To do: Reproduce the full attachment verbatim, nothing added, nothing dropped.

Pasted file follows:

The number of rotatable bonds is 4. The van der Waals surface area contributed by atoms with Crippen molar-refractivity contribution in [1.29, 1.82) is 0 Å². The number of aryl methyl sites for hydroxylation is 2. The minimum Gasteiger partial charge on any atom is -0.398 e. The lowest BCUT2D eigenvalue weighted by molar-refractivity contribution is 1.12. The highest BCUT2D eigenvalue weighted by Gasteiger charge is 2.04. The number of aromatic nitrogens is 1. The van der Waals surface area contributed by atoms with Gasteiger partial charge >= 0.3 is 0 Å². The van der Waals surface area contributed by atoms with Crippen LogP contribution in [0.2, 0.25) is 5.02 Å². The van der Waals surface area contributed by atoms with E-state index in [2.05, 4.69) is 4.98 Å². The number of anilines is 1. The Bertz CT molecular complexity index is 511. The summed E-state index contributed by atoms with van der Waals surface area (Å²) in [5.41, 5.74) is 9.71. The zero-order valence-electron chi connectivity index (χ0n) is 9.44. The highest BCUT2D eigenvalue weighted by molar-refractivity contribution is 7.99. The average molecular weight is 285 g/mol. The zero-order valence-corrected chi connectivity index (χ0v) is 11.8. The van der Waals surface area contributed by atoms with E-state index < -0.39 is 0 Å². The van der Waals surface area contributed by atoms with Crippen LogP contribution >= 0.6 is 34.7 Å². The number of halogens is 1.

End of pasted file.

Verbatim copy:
The number of rotatable bonds is 4. The van der Waals surface area contributed by atoms with Crippen molar-refractivity contribution in [1.29, 1.82) is 0 Å². The number of aryl methyl sites for hydroxylation is 2. The minimum Gasteiger partial charge on any atom is -0.398 e. The lowest BCUT2D eigenvalue weighted by molar-refractivity contribution is 1.12. The highest BCUT2D eigenvalue weighted by Gasteiger charge is 2.04. The number of aromatic nitrogens is 1. The van der Waals surface area contributed by atoms with Gasteiger partial charge >= 0.3 is 0 Å². The van der Waals surface area contributed by atoms with Crippen LogP contribution in [0.2, 0.25) is 5.02 Å². The van der Waals surface area contributed by atoms with E-state index in [2.05, 4.69) is 4.98 Å². The number of anilines is 1. The Bertz CT molecular complexity index is 511. The summed E-state index contributed by atoms with van der Waals surface area (Å²) in [5.41, 5.74) is 9.71. The zero-order valence-electron chi connectivity index (χ0n) is 9.44. The highest BCUT2D eigenvalue weighted by molar-refractivity contribution is 7.99. The average molecular weight is 285 g/mol. The zero-order valence-corrected chi connectivity index (χ0v) is 11.8. The van der Waals surface area contributed by atoms with E-state index < -0.39 is 0 Å². The van der Waals surface area contributed by atoms with Crippen LogP contribution >= 0.6 is 34.7 Å². The number of halogens is 1.